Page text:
The matter reached the employment appeal tribunal (EAT), and it was held that the employer should not only have carried out a ‘standard’ health and safety risk assessment, but also a special risk assessment under the maternity and health and safety provisions. This should have been done, at the very latest, at the commencement of Ms Day’s employment.

The EAT was of the view that the duty to undertake the special maternity risk assessment did not arise when the employee advised her employer that she was pregnant but, instead, became a requirement simply on the basis of employing females of childbearing age within the company.

It should be kept in mind that, frequently, an employee may not know she is pregnant and, even if she does, she may not advise her employer in the very early stages of her pregnancy that this is the case. It is perhaps in those early stages that the risks to the unborn child may be at their greatest, and that is why the risk assessment should have been carried out before any such triggering event, such as the employee advising the employer that she was pregnant.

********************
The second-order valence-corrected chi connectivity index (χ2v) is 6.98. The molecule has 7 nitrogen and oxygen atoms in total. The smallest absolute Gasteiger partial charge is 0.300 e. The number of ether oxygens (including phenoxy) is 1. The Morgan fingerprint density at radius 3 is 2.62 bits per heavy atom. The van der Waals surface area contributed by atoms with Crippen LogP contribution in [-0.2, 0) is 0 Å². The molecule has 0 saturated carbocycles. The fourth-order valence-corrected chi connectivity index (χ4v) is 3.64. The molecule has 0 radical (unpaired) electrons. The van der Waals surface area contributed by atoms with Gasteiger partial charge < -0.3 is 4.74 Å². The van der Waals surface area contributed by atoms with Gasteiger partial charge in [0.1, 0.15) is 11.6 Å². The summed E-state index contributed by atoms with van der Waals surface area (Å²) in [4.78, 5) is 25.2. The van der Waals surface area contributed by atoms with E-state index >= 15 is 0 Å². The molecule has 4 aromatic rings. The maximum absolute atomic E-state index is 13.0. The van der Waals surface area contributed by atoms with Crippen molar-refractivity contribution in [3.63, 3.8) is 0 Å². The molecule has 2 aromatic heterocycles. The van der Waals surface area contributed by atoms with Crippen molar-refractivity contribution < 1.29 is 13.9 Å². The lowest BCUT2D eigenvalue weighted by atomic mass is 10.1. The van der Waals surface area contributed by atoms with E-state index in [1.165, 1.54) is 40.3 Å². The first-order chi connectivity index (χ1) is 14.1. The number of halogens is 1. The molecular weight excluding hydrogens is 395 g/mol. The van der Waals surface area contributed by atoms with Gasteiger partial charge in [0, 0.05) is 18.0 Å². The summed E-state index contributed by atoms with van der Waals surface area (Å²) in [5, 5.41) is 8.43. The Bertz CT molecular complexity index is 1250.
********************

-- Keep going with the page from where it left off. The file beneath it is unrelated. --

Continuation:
A failure to carry out this special type of risk assessment can create many problems for the employee. Firstly, any such failure is likely to amount to sex discrimination. Secondly, as the risk assessment is required under a statutory instrument, a surgery’s failure to carry out such a risk assessment could entitle the employee to bring a claim against the surgery for breach of statutory duty. Thirdly, there is the risk of a breach of the Health and Safety at Work Act 1974, which could result in a criminal prosecution.

Depending upon how effective the CQC inspections are, this is also something a keen CQC inspector might pick up on in the various health and safety duties owed to employees.

What should a surgery look for when undertaking its special health and safety risk assessment with regard to those of childbearing age?